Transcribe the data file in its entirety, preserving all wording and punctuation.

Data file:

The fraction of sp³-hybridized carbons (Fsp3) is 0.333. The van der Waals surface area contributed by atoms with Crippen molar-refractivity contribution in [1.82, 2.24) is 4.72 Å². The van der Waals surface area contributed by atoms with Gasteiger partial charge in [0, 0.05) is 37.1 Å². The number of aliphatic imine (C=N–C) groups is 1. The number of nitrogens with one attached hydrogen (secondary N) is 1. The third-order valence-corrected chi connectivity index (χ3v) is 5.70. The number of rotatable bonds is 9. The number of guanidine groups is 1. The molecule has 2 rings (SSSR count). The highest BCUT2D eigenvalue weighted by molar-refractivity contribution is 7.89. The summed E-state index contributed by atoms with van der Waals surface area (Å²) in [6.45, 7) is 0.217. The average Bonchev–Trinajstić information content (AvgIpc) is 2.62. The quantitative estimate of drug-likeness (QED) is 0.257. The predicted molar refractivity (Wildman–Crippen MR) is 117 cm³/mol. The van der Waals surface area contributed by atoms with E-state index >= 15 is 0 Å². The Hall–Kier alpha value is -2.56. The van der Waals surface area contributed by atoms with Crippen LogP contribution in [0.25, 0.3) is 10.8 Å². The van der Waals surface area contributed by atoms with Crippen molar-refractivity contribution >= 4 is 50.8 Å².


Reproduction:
The fraction of sp³-hybridized carbons (Fsp3) is 0.333. The van der Waals surface area contributed by atoms with Crippen molar-refractivity contribution in [1.82, 2.24) is 4.72 Å². The van der Waals surface area contributed by atoms with Gasteiger partial charge in [0, 0.05) is 37.1 Å². The number of aliphatic imine (C=N–C) groups is 1. The number of nitrogens with one attached hydrogen (secondary N) is 1. The third-order valence-corrected chi connectivity index (χ3v) is 5.70. The number of rotatable bonds is 9. The number of guanidine groups is 1. The molecule has 2 rings (SSSR count). The highest BCUT2D eigenvalue weighted by molar-refractivity contribution is 7.89. The summed E-state index contributed by atoms with van der Waals surface area (Å²) in [6.45, 7) is 0.217. The average Bonchev–Trinajstić information content (AvgIpc) is 2.62. The quantitative estimate of drug-likeness (QED) is 0.257. The predicted molar refractivity (Wildman–Crippen MR) is 117 cm³/mol. The van der Waals surface area contributed by atoms with E-state index >= 15 is 0 Å². The Hall–Kier alpha value is -2.56. The van der Waals surface area contributed by atoms with Crippen LogP contribution in [0.25, 0.3) is 10.8 Å². The van der Waals surface area contributed by atoms with Crippen molar-refractivity contribution >= 4 is 50.8 Å².